My parents were proud, loud, and fun-loving hippies. They gave my brother and I a broad education and let us discover our own paths in life. They were also very against physical forms of discipline and instead would sit us down and discuss ‘feelings’ and stuff, any time my brother was naughty.
My parents were certainly the exception amongst parents in the early 1980s, though. The 80s were a time when there was much less social confusion and judgment around what level of physical, and mental, discipline a parent could apply to a child. Belts, wooden spoons, and rolled-up newspapers were all seen as perfectly legitimate tools a parent could use to discipline their child, provided the level of physical and mental abuse was not excessive. In most cases, it was more about the fear of this physical punishment, rather than the infliction of the physical punishment itself, that kept a wayward child such as my baby brother in line.
Despite my smack-free upbringing, or perhaps because of it, I completely support a parent’s right to appropriately discipline their child, to instil in that child a sense of responsibility and to teach them that actions have consequences. I also believe this discipline can include moderate forms of physical punishment, ideally combined with open discussions between the parent and child on what is and is not appropriate behaviour, and why the child is being disciplined. Easy for me to say, of course – I’ll never be a parent.
I also appreciate that there must be a limit on how far physical forms (and mental forms, for that matter) of discipline can go. Any methods used by a parent must be appropriate, moderate, and without lasting impact on their child (other than, hopefully, improvements to the child’s bad behaviour). There is a big difference between teaching a child a lesson on consequences, and those consequences being well beyond what is necessary to teach the child that lesson.
Coincidently, my opinions on this issue match up with the way things are under Australian law. In each state and territory there is either a specific piece of law that says how you can discipline your child, or the courts in that state and territory have heard cases on child abuse and made comments around what is and is not acceptable when it comes to corporal punishment of children.
It is legal in all states and territories to use physical forms of punishment on your child, so long as you act reasonably when doing so. What amounts to a ‘reasonable’ amount of punishment is not a hard and fast rule. Instead, in deciding how much physical or mental punishment to apply, or whether to apply it at all, you must think about things like the age of your child, its ability to understand why it is being disciplined, and its ability to learn from it.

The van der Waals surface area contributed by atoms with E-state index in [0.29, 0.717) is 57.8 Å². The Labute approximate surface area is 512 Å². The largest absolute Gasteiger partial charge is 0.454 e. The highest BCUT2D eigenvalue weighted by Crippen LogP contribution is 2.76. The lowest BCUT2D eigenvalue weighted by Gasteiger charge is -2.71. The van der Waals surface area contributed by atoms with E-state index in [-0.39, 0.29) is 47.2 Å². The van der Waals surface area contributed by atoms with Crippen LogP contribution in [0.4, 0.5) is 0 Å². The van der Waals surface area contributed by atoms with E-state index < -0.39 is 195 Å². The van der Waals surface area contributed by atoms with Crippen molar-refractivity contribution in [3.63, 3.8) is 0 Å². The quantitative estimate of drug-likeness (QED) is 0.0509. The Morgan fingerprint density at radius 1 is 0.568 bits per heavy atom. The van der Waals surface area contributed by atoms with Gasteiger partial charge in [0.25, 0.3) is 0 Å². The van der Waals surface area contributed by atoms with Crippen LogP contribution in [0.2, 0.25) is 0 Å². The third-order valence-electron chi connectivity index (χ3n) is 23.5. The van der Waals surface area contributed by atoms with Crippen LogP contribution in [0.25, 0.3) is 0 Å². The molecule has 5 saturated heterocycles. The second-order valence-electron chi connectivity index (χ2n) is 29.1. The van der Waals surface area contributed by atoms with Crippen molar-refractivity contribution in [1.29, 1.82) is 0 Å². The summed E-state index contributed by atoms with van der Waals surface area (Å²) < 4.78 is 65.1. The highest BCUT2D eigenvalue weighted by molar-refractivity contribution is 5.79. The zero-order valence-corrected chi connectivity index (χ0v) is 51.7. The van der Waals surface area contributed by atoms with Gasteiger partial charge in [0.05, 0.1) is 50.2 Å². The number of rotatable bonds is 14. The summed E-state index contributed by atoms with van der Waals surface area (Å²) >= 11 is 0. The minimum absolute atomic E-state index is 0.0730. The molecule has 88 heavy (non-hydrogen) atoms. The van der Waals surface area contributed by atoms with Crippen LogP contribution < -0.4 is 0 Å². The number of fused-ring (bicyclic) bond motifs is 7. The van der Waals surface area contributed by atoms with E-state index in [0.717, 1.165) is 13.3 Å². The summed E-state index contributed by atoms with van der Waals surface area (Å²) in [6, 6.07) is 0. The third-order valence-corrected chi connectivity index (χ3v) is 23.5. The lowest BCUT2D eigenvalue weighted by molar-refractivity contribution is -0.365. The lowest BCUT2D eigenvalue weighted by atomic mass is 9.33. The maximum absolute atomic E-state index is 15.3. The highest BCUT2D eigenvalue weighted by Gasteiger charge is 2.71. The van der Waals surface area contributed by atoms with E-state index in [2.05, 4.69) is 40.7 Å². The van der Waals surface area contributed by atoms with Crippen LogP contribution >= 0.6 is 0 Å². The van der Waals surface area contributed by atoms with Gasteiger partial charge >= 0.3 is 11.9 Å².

Any form of punishment that involves striking or hitting your child’s head, neck or genitals, or that involves physical or psychological torture (such as locking them in a cupboard in the dark, or waterboarding them) is not reasonable in any circumstance, and you could face criminal charges if you discipline your child in such ways.
What if your child has a little friend over, and that little friend is an absolute monster? Are you legally allowed to discipline someone else’s child, and if so, do any different laws apply?
The short answer is that yes, you can discipline a child that is not your own, in circumstances where that child is in your care and you are effectively acting as the parent of that child for a period of time. The same legal rules apply as those that apply to you disciplining your own child – the method you use must be reasonable, and you must take the specific nature and character of the child into account in determining what is reasonable.
What about teachers? Can they use (legally) corporal punishment on their students in the classroom, such as using a cane or long ruler on a misbehaving Year 8 kid? Or is this something that disappeared in the 1960s, along with affordable housing, job security, and a more wholesome way of life?
It depends on what type of school we are talking about. The staff at childcare and early learning centres can, in the Australian Capital Territory, Tasmania, and Queensland, use corporal punishment on children in their care. There are limits: the discipline must be reasonable, appropriately administered, and not cause lasting harm. In the other states and territories, early childcare workers cannot legally use physical forms of discipline on the children in their care. They can certainly dob on the child to its parents, however. And they should!
In primary and secondary government or state schools, corporal punishment is illegal in all forms. Lucky kids! Poor teachers.
Students at private and religious schools should still be worried about being caned by their teacher, though. At least if they go to a private or religious school in the Northern Territory, Queensland, or Western Australia, where it is still legally permissible for a teacher to use corporal punishment on a naughty student, unless a child’s parent specifically tells the school that their child is not to be disciplined in this way. Are you a student at a non-government school in the Northern Territory, Queensland, or Western Australia? If so, it might be worth asking your parents for a note saying you are not to be smacked or caned, perhaps as a present on your next birthday.